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"The Economy Is Doing Fine, But the People Aren’t": Some Facts on the Economic Background of the Protests in Turkey’da yayımlanan yazım. Türkçesi için tıklayın.

Speaking about the then dictator of Nicaragua, US President Franklin Delano Roosevelt reportedly said: “Somoza may be a son of a bitch, but he’s our son of a bitch.”  Whether or not Roosevelt actually said it in so many words is disputable, but there is no doubt that it — i.e., dictatorship is licensed in a client state — has been the foreign policy of the United States for years.

Nowadays, the US, together with other Western powers, is taking actions against the Syrian regime, insisting that the regime is a dictatorship that must be toppled.  As is well known by now, the US decided to use Turkey for this venture, touting my country as the model of democracy for the Middle East.  Even before the “Arab Spring” USAID openly stated that “The United States seeks to develop Turkey as a base for regional leadership on organized crime, counternarcotics, nonproliferation, and counter-terrorism” (USAID, Congressional Budget Justification, 2010, p. 386).  Judging by the terrorists’ progress in northern Syria, it is obvious that the Turkish state has become successfully developed as a regional leader in organized crime.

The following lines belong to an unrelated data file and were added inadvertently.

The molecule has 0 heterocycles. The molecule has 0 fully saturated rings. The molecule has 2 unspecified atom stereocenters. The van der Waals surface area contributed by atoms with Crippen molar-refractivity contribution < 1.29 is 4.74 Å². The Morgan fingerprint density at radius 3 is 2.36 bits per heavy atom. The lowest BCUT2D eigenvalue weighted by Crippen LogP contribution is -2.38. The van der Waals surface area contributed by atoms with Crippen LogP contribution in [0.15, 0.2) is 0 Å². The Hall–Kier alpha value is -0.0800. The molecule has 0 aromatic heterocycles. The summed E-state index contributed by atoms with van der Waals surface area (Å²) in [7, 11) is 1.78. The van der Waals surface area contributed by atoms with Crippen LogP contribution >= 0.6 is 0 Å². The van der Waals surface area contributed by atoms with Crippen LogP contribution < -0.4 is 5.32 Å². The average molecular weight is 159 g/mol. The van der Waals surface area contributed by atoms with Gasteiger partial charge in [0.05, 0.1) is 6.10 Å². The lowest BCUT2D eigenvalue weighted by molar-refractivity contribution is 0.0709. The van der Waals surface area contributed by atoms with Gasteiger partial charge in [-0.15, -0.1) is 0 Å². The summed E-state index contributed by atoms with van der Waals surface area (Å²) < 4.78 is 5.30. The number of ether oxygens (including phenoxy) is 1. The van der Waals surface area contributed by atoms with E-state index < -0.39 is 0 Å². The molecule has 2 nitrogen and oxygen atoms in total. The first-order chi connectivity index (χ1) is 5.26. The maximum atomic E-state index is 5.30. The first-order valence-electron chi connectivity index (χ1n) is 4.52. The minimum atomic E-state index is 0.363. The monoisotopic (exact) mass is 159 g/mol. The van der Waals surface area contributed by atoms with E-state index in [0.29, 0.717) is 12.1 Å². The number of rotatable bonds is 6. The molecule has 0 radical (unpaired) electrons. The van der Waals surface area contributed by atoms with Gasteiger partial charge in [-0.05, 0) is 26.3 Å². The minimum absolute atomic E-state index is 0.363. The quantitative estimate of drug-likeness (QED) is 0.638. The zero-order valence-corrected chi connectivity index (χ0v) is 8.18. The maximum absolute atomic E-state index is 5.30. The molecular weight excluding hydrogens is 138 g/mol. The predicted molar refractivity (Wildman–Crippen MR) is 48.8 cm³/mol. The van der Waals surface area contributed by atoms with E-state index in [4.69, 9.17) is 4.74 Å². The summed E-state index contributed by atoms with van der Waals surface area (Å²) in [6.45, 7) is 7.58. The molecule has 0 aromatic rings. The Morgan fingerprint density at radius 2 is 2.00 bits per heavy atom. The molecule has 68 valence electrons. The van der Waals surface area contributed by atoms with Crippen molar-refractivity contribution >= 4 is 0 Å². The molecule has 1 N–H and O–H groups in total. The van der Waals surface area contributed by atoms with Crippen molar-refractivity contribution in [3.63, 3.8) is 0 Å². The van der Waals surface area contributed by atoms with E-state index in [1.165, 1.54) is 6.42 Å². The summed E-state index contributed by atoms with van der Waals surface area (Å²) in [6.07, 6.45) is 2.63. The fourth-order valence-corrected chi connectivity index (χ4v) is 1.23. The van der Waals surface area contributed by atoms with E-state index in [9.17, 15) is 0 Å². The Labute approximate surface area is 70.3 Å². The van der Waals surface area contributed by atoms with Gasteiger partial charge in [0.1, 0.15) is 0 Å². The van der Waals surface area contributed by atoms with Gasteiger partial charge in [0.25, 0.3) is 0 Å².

I am sure that Mr. Obama and the oligarchy behind him know that the Turkish regime, too, is a dictatorship and has committed numerous atrocities against its own people.  But then again what matters is whether the US owns the dictatorship in question.  Had Bashar Assad allowed the US generals to realign the Syrian Army with the US interests, and had he opened his country for US military bases as the regime in Turkey long has, he would have been hosted in the White House and allowed to make a romantic declaration of cooperation with Mr. Obama under the rain.  But no.

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The Prisoners of Democracy AKP Style in Turkey

“The remains of the human beings, each weighing 70, 80, 90 kg when alive, fit into just five 20-kg plastic bags. I mean, even their bones had burned down. I am a lawyer and I have seen many autopsies after murders and accidents, but I have never seen anything like this. Even their teeth had melted down. What kind of conflagration is it? . . . .”

These were the words of Necdet Edemen, who was the lawyer of five prisoners burnt alive in a prisoner transport vehicle in September 2011. When the vehicle started to burn on its way to Istanbul, the gendarmeries did not open the door, thinking that the prisoners might escape. The result was the plastic bags full of the carbonized corpses of the prisoners, who can be only identified after DNA tests.

Those who are familiar with the conditions of the prisons in Turkey know that their concrete walls had witnessed charred bodies many times before. To take but one example, in 2000, the bodies of five revolutionary women were reduced to ashes by the firebombs of the army during the ironically named “Operation Return to Life.” The picture of the charred remains of Seyhan Doğan has become an icon that reminds us of the price of being a revolutionary prisoner in a country like ours.